After graduating from Mar Vista High School in 1970, Stephen Vash started working at Gene’s Union 76 in nearby Imperial Beach, California. A 1938 Chevrolet Coupe Master Deluxe behind the station was in pretty bad shape, and just sitting there, but always caught his eye.
The owner of the car, a friend of Stephen’s, was going through a divorce and didn’t have the time to restore it. As time went on the owner decided to sell the car to a local scrap yard. But Stephen intervened and bought it for $100 before it ended up as a cube of crushed metal.
“I loaded parts into the back of my truck and towed it home,” Stephen said. “I put it in my folks driveway, went inside, and said, ‘Mom, want to see my new car?’ She took one look and said “Oh, shit!,” and my mom didn’t swear.”
He began working on rebuilding the car during his free time, installing a ’32 Chevrolet truck straight axle fitted with a set of ’69 Camaro front disc brakes and C-clip eliminator 12-bolt rear axle, and custom roller. The car was also outfitted with a Hilborn-injected 327ci coupled to a four-speed transmission. Joe Vash, Stephen’s dad, worked on upholstering the car, which turned out flawless, while Stephen worked on wiring and fitting the dash. Both continued to work as father and son until Stephen received his Army draft notice in 1970.
In the month prior to reporting for duty, Stephen managed to get the Coupe somewhat streetworthy. The night before leaving for the Army, he fired up the car to take it for it first spin. By this time it had 4-inch straight exhaust pipes, a missing front end, and a ’32 Chevy grill. “The Deluxe was definitely rough around the edges at the time, but when I floored it, the front tires left the ground,” pronounced Stephen.
All I can say is, it may not be the fastest car on the strip, or the fanciest car in the show, but over the years it has been the wildest ride and most fun for me.- Stephen
Don Jenkins, a painter and friend of Stephen’s, traded some work in exchange for spraying the Coupe. They both worked on blocking and prepping the car for paint in Don’s garage. Six weeks later, on Stephens birthday, the ’38 rolled out with a pearl white lacquer paint job, finished with orange and red flames.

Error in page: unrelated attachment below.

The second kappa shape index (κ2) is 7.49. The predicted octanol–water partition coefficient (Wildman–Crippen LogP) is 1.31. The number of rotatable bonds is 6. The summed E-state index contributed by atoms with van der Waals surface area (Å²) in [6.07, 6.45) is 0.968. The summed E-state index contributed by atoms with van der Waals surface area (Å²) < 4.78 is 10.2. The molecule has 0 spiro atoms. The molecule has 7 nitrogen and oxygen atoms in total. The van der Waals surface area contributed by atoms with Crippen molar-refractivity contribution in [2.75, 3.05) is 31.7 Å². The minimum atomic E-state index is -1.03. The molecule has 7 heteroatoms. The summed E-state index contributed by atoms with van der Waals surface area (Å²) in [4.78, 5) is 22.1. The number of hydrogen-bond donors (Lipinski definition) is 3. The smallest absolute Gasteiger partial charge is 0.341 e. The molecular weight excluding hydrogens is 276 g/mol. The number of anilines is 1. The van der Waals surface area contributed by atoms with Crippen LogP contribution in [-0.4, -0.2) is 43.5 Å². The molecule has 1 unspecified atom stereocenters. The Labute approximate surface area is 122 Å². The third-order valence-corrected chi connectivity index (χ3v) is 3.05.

In 1976, the 327i small-block was overhauled and punched out .030-inch over. It received a set of TRW Pistons (Speed Pro Piston,) a Pete Jackson gear drive, a .510-inch lift 290 degree duration Crower Cams roller camshaft, ported and polished 202 fuel-injected heads, and a Mallory Unlit Ignition. This same engine has powered the Coupe Master Deluxe for the past 40 years, and remains unopened to this day.
“I put everything back together and started racing it at Carlsbad and Orange County Raceways in Southern California,” expanded Stephen. “I joined ‘The Over the Hill Gang’ car club and started showing and racing the car as often as I could. In 1976 it was featured as the cover of Hot Cars Magazine with the title ‘Great 38,’ so now the car had a name.
Little did Stephen know that 40 years later he would be retired and still race the same car, with the same motor, paint, and transmission. This Chevy still pumps out low 13s in the 1/4-mile, which in the ’70s, for a steel garage-built street/strip car is very impressive. There is no doubt that this awesome ’38 Chevy Coupe Master Deluxe has weathered the test of time.
“All I can say is, it may not be the fastest car on the strip, or the fanciest car in the show, but over the years it has been the wildest ride and most fun for me,” Stephen said.